By the end of the evening, we’d heard a rumour that the third team in the race, Ennis, would be pulling out of the competition the following day, which could only be good news for us. And we’d also received word that the Irish government, while in no position to lobby, would be very supportive of a bid to take the Fleadh north of the border for the first time.

It was all shaping up too well. So at about eleven, we repaired to our digs in Leopardstown to study all the permutations and read the runes over a quiet lemonade.

Few were daring to put our chances any higher than fifty-fifty, while wet blankets like me were already resigned to an honourable second place. I even had Shona McCarthy’s line ready for TG4: “Tá muid iontach brodúil - ach cinnte go dtiocfaidh muid ar ais aris... (We are very proud – but certain that we will be back...)”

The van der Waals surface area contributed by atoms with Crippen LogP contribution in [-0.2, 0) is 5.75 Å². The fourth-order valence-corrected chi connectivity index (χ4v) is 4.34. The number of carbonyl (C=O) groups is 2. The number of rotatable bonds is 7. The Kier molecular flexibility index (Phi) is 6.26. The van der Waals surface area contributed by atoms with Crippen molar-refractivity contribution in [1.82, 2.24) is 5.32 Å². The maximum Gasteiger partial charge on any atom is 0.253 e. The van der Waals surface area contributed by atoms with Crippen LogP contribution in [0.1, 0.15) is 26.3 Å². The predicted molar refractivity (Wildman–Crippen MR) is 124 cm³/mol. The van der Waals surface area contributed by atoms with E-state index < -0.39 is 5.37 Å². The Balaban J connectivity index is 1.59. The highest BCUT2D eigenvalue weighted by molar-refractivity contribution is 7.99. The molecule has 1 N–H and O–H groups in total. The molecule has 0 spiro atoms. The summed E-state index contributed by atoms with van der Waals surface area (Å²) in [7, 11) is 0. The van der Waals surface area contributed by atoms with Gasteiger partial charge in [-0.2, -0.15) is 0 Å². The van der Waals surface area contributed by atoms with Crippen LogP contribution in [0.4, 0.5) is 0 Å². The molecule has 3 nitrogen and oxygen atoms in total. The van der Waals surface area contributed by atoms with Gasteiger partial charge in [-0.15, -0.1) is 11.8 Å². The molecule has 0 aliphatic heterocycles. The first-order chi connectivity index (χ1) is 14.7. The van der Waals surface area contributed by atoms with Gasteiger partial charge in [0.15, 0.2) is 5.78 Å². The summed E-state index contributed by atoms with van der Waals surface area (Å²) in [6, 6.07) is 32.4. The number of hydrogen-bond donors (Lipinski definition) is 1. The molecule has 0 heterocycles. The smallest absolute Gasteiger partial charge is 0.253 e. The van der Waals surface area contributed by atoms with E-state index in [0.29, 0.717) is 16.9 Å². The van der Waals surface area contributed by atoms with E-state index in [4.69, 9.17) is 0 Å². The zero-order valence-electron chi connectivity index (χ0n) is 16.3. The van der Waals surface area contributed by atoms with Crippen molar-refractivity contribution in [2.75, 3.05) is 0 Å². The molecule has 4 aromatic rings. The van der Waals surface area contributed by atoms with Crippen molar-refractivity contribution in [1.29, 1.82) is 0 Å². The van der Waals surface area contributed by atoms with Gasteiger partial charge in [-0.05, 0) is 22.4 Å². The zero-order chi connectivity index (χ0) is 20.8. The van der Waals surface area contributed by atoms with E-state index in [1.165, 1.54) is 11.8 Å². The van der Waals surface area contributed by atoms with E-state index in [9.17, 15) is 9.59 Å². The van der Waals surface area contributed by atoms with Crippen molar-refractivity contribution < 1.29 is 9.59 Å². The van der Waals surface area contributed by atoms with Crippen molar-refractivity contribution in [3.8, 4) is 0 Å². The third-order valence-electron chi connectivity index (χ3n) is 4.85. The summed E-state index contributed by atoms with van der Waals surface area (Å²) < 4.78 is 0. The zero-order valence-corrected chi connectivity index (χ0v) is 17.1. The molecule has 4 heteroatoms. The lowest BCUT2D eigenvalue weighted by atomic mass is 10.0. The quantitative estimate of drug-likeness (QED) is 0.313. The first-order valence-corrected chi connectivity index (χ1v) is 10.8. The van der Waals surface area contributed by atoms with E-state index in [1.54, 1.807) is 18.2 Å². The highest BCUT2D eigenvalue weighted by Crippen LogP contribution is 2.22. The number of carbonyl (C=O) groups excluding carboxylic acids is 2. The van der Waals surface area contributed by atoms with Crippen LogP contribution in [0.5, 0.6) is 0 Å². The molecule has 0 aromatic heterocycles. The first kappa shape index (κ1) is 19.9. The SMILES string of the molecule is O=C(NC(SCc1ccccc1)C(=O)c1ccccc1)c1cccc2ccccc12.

Then it was early to bed, as we intended to be back in Monkstown for the vote, which began at 10.00am.

Two Belgraves

The Comhaltas HQ is situated at Belgrave Square South, just around the corner from Eaton Square. But did you know there are TWO Belgrave Squares and Eaton Squares in County Dublin? You do now...And our chairman’s sat-nav, naturally, brought us to the second one, in Rathmines, about six miles off course.

Mark Durkan was following us in a separate car, but there is absolutely no truth in the suggestion, as mooted later, that we deliberately got him lost so his political opponents could nip in and get all the credit when the balloon went up.

As it was, we – and the Foyle MP – over-rode technology with the assistance of a Dublin taxi-driver and arrived in plenty of time, at about 10.30. I saw a single magpie flying over the square as we got out of our car but was very careful not to mention it to anyone...

So, we got to sit about in the restaurant for the next hour and three quarters, drinking tea with our Sligo colleagues and tormenting one another with unfounded predictions. Luckily, I knew I’d probably have to do an interview as gaelige so had plenty to occupy my mind.